Uncategorized Mar 01, 2019

The primary goal of any organization is to deliver value. But most often, there is so much more to do than we have time for. And even worse, sometimes we try to solve this problem by working more. Unfortunately, if too much work is pushed into a system, it will overload and result in lower efficiency and poor quality. The key to managing this problem is to identify the system’s capacity and not to exceed it.

First a few definitions: (to keep it simple, Analysis work can be excluded from these metrics)
Cycle Time – Average time required to finish a work item from start to finish.
Work In Progress – WIP is the average number of items being worked on by the team at a given time.
Throughput – Average number of work items the team completes in a given time frame.

Impact of WIP:
An important focus area for our tribe is to reduce Cycle Time, which means deliver value as fast as possible. One obvious way to try and achieve that is to work longer hours. But that, as mentioned above, lowers efficiency and decreases quality.

This is where Little’s Law comes into play. The law is defined as:

Per Little’s Law (assuming low variability in size of work items), the easiest way to decrease Cycle Time is to decrease Work In Progress. Our focus should shift from starting new work to finishing what is currently open – Stop Starting, Start Finishing. But this is not going to be easy – we will encounter scenarios where breaking WIP limits will look like the easier and faster solution. Adopt a “stop the line” strategy, if possible, to solve the issues in front of you.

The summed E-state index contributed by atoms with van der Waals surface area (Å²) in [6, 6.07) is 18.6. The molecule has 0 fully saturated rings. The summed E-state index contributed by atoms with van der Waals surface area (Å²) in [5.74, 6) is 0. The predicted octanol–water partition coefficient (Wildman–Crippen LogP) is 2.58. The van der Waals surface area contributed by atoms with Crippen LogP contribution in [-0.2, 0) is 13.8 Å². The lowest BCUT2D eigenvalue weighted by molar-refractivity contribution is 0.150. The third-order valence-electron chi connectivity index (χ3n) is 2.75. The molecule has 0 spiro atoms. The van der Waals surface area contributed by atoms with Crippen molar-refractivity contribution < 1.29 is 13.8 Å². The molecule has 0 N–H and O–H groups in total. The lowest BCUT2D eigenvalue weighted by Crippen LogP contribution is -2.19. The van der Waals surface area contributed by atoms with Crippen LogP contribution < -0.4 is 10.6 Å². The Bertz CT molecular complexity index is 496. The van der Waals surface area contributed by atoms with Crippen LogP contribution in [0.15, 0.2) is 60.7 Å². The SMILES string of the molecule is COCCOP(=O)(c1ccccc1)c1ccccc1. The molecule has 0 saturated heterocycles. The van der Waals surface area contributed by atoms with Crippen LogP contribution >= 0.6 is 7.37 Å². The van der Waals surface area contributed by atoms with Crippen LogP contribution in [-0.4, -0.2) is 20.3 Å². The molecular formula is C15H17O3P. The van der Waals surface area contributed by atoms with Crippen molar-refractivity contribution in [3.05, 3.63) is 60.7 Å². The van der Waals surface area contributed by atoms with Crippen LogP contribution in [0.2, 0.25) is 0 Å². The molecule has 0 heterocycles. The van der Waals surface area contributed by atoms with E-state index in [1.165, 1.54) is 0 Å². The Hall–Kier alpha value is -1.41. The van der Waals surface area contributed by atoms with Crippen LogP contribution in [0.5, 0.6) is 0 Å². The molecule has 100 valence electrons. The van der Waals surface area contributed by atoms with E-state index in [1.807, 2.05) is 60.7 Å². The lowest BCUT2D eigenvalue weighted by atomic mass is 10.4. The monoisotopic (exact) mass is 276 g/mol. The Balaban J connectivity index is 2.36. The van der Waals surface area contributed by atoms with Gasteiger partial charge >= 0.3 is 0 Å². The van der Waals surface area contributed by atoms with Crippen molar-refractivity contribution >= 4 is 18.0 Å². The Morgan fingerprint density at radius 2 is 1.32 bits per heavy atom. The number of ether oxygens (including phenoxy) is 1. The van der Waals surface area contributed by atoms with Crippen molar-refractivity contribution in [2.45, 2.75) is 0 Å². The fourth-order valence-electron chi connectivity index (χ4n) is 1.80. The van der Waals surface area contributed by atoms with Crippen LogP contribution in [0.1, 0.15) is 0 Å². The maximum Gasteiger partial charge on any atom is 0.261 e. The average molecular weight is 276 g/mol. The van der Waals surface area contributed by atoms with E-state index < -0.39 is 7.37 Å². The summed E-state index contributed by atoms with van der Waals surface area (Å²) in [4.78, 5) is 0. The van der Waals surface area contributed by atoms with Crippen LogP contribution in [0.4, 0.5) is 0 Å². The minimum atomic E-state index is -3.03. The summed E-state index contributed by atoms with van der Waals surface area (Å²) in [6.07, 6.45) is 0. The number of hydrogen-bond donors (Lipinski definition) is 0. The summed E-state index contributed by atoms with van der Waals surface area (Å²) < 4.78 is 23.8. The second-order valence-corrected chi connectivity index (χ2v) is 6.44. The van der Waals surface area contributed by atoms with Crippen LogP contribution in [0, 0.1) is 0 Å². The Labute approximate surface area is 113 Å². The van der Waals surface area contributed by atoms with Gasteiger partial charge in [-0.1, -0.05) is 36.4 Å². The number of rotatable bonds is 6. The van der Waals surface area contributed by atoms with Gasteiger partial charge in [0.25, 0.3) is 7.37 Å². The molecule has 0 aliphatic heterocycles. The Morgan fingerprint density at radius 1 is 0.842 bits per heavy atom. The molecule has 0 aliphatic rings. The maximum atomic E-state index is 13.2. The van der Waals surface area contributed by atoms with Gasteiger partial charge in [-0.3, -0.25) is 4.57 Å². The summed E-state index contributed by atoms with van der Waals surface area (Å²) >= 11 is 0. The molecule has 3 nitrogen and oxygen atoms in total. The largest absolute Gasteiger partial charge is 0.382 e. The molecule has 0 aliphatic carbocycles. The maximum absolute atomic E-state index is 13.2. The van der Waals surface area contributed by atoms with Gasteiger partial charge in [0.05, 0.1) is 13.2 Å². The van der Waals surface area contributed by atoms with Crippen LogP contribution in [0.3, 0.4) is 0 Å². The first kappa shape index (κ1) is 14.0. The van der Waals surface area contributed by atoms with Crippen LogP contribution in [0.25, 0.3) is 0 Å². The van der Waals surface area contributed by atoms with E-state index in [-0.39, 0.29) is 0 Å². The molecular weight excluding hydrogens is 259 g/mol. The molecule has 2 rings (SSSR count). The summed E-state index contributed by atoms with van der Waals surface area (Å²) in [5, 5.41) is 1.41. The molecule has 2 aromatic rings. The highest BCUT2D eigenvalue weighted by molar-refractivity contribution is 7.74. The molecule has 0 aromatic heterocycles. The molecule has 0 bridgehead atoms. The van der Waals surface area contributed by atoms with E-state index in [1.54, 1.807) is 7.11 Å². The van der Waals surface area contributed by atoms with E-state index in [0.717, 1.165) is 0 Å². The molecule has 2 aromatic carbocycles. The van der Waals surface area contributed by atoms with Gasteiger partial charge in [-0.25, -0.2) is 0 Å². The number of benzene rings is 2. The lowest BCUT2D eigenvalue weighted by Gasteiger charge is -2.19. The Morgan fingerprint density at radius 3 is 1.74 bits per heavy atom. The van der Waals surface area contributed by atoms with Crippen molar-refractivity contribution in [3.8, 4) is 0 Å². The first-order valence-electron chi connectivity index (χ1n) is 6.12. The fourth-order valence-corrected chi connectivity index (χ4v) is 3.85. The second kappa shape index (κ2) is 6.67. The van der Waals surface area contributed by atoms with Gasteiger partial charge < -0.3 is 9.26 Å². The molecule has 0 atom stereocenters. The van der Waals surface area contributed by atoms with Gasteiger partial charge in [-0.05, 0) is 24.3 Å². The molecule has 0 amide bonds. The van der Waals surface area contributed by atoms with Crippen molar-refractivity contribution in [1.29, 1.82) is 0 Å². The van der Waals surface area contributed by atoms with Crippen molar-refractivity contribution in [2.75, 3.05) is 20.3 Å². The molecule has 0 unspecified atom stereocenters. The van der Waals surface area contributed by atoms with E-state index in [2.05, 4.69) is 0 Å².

When we successfully control WIP, you will see some very encouraging results.

  • Lower cycle time – we deliver value faster.
  • Faster feedback cycles – higher quality.
  • Improved predictability – easier to establish SLAs for future work.
  • Less multi-tasking – lesser context switches, higher quality.
  • Team is not overloaded – happy team members!

I have slack in my system!

So if the team is enforcing WIP limits, there will be slack in the system. This is a good thing! What can you do with the slack time?

  • Help each other – Developers can help groom upcoming stories and also help with automated testing; Testers can help groom upcoming stories; Product Owners can help with testing.
  • Improve quality and broaden your knowledge base – Pair programming, Swarming and Mobbing are practices that the team can look into.
  • Find and act on areas of improvement for the team – Review your program transformation roadmap.
  • Work on removing blocks in the system.

For more information:

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